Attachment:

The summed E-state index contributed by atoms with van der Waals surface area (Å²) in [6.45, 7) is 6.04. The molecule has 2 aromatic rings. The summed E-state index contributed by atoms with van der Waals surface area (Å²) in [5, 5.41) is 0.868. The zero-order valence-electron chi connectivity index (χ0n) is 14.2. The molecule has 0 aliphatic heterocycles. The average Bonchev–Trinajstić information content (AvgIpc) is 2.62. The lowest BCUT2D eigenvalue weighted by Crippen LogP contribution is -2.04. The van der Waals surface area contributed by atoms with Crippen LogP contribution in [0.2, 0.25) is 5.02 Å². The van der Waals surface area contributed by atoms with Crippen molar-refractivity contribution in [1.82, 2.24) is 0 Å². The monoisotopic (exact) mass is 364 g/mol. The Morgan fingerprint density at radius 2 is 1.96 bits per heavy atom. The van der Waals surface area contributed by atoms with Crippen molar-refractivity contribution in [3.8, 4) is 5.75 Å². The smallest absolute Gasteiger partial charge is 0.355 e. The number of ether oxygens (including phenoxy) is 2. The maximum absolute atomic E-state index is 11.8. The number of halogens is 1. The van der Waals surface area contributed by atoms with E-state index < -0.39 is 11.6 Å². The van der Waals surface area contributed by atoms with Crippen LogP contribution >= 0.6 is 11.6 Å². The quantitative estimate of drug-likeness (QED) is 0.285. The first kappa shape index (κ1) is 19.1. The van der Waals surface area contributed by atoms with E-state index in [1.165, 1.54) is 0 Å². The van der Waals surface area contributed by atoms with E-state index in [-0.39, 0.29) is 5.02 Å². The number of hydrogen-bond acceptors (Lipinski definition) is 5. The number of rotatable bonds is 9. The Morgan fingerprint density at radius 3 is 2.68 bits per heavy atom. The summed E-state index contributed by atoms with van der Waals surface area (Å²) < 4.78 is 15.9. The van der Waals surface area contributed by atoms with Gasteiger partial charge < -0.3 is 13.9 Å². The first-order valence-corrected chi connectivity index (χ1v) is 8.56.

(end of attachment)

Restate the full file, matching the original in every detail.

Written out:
The summed E-state index contributed by atoms with van der Waals surface area (Å²) in [6.45, 7) is 6.04. The molecule has 2 aromatic rings. The summed E-state index contributed by atoms with van der Waals surface area (Å²) in [5, 5.41) is 0.868. The zero-order valence-electron chi connectivity index (χ0n) is 14.2. The molecule has 0 aliphatic heterocycles. The average Bonchev–Trinajstić information content (AvgIpc) is 2.62. The lowest BCUT2D eigenvalue weighted by Crippen LogP contribution is -2.04. The van der Waals surface area contributed by atoms with Crippen LogP contribution in [0.2, 0.25) is 5.02 Å². The van der Waals surface area contributed by atoms with Crippen molar-refractivity contribution in [1.82, 2.24) is 0 Å². The monoisotopic (exact) mass is 364 g/mol. The Morgan fingerprint density at radius 2 is 1.96 bits per heavy atom. The van der Waals surface area contributed by atoms with Crippen molar-refractivity contribution in [3.8, 4) is 5.75 Å². The smallest absolute Gasteiger partial charge is 0.355 e. The number of ether oxygens (including phenoxy) is 2. The maximum absolute atomic E-state index is 11.8. The number of halogens is 1. The van der Waals surface area contributed by atoms with E-state index < -0.39 is 11.6 Å². The van der Waals surface area contributed by atoms with Crippen LogP contribution >= 0.6 is 11.6 Å². The quantitative estimate of drug-likeness (QED) is 0.285. The first kappa shape index (κ1) is 19.1. The van der Waals surface area contributed by atoms with E-state index in [1.165, 1.54) is 0 Å². The van der Waals surface area contributed by atoms with E-state index in [-0.39, 0.29) is 5.02 Å². The number of hydrogen-bond acceptors (Lipinski definition) is 5. The number of rotatable bonds is 9. The Morgan fingerprint density at radius 3 is 2.68 bits per heavy atom. The summed E-state index contributed by atoms with van der Waals surface area (Å²) < 4.78 is 15.9. The van der Waals surface area contributed by atoms with Gasteiger partial charge < -0.3 is 13.9 Å². The first-order valence-corrected chi connectivity index (χ1v) is 8.56.